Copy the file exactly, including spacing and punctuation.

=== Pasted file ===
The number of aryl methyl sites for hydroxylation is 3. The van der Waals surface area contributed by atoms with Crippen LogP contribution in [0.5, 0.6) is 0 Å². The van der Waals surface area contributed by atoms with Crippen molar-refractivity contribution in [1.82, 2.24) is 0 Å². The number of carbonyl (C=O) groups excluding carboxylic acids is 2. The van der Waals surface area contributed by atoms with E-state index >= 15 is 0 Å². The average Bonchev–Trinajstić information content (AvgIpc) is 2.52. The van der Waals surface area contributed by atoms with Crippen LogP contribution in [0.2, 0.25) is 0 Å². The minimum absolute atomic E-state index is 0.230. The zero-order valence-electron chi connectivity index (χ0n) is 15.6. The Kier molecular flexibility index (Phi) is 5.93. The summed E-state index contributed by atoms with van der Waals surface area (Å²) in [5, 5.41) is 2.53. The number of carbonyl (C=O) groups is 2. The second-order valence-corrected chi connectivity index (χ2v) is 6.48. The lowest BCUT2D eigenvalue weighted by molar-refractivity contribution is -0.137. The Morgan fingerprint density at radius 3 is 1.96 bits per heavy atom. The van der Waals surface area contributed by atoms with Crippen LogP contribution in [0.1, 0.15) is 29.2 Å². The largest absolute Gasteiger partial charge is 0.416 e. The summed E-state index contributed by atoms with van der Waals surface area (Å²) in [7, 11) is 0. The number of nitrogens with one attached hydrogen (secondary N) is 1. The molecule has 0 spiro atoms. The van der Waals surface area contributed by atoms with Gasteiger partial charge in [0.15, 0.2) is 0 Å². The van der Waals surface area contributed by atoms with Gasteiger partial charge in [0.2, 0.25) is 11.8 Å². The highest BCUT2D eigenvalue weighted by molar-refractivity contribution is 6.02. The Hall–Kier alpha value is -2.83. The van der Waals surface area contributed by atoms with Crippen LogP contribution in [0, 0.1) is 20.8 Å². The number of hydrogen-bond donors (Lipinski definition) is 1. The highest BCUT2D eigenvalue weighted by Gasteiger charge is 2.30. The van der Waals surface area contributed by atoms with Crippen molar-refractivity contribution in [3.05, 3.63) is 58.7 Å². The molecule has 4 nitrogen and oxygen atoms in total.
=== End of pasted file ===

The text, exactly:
The number of aryl methyl sites for hydroxylation is 3. The van der Waals surface area contributed by atoms with Crippen LogP contribution in [0.5, 0.6) is 0 Å². The van der Waals surface area contributed by atoms with Crippen molar-refractivity contribution in [1.82, 2.24) is 0 Å². The number of carbonyl (C=O) groups excluding carboxylic acids is 2. The van der Waals surface area contributed by atoms with E-state index >= 15 is 0 Å². The average Bonchev–Trinajstić information content (AvgIpc) is 2.52. The van der Waals surface area contributed by atoms with Crippen LogP contribution in [0.2, 0.25) is 0 Å². The minimum absolute atomic E-state index is 0.230. The zero-order valence-electron chi connectivity index (χ0n) is 15.6. The Kier molecular flexibility index (Phi) is 5.93. The summed E-state index contributed by atoms with van der Waals surface area (Å²) in [5, 5.41) is 2.53. The number of carbonyl (C=O) groups is 2. The second-order valence-corrected chi connectivity index (χ2v) is 6.48. The lowest BCUT2D eigenvalue weighted by molar-refractivity contribution is -0.137. The Morgan fingerprint density at radius 3 is 1.96 bits per heavy atom. The van der Waals surface area contributed by atoms with Crippen LogP contribution in [0.1, 0.15) is 29.2 Å². The largest absolute Gasteiger partial charge is 0.416 e. The summed E-state index contributed by atoms with van der Waals surface area (Å²) in [7, 11) is 0. The number of nitrogens with one attached hydrogen (secondary N) is 1. The molecule has 0 spiro atoms. The van der Waals surface area contributed by atoms with Gasteiger partial charge in [0.15, 0.2) is 0 Å². The van der Waals surface area contributed by atoms with Gasteiger partial charge in [0.2, 0.25) is 11.8 Å². The highest BCUT2D eigenvalue weighted by molar-refractivity contribution is 6.02. The Hall–Kier alpha value is -2.83. The van der Waals surface area contributed by atoms with Crippen LogP contribution in [0, 0.1) is 20.8 Å². The number of hydrogen-bond donors (Lipinski definition) is 1. The highest BCUT2D eigenvalue weighted by Gasteiger charge is 2.30. The van der Waals surface area contributed by atoms with Crippen molar-refractivity contribution in [3.05, 3.63) is 58.7 Å². The molecule has 4 nitrogen and oxygen atoms in total.